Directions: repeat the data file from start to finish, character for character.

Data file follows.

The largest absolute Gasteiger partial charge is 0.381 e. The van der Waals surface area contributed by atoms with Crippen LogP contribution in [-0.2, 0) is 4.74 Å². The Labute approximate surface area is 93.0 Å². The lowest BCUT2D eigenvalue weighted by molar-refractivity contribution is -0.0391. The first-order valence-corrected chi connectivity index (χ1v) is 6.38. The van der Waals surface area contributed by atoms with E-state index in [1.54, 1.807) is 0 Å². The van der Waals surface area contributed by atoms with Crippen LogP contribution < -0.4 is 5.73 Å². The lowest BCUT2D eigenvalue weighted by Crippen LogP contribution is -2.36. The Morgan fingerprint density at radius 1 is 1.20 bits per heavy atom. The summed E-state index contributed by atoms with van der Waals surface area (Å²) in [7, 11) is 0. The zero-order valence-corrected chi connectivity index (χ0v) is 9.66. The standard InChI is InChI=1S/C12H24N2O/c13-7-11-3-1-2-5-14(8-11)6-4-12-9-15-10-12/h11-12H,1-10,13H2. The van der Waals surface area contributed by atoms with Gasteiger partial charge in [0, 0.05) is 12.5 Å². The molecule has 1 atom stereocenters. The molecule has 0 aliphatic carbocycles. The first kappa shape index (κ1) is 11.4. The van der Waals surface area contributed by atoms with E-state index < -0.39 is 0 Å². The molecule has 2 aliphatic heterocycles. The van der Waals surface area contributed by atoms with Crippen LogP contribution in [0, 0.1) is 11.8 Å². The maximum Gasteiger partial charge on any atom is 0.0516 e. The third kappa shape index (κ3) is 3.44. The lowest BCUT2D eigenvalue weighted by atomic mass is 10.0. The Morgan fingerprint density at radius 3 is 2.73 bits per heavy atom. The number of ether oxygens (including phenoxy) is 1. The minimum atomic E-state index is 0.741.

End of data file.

The largest absolute Gasteiger partial charge is 0.381 e. The van der Waals surface area contributed by atoms with Crippen LogP contribution in [-0.2, 0) is 4.74 Å². The Labute approximate surface area is 93.0 Å². The lowest BCUT2D eigenvalue weighted by molar-refractivity contribution is -0.0391. The first-order valence-corrected chi connectivity index (χ1v) is 6.38. The van der Waals surface area contributed by atoms with E-state index in [1.54, 1.807) is 0 Å². The van der Waals surface area contributed by atoms with Crippen LogP contribution < -0.4 is 5.73 Å². The lowest BCUT2D eigenvalue weighted by Crippen LogP contribution is -2.36. The Morgan fingerprint density at radius 1 is 1.20 bits per heavy atom. The summed E-state index contributed by atoms with van der Waals surface area (Å²) in [7, 11) is 0. The zero-order valence-corrected chi connectivity index (χ0v) is 9.66. The standard InChI is InChI=1S/C12H24N2O/c13-7-11-3-1-2-5-14(8-11)6-4-12-9-15-10-12/h11-12H,1-10,13H2. The van der Waals surface area contributed by atoms with Gasteiger partial charge in [0, 0.05) is 12.5 Å². The molecule has 1 atom stereocenters. The molecule has 0 aliphatic carbocycles. The first kappa shape index (κ1) is 11.4. The van der Waals surface area contributed by atoms with E-state index < -0.39 is 0 Å². The molecule has 2 aliphatic heterocycles. The van der Waals surface area contributed by atoms with Crippen LogP contribution in [0, 0.1) is 11.8 Å². The maximum Gasteiger partial charge on any atom is 0.0516 e. The third kappa shape index (κ3) is 3.44. The lowest BCUT2D eigenvalue weighted by atomic mass is 10.0. The Morgan fingerprint density at radius 3 is 2.73 bits per heavy atom. The number of ether oxygens (including phenoxy) is 1. The minimum atomic E-state index is 0.741.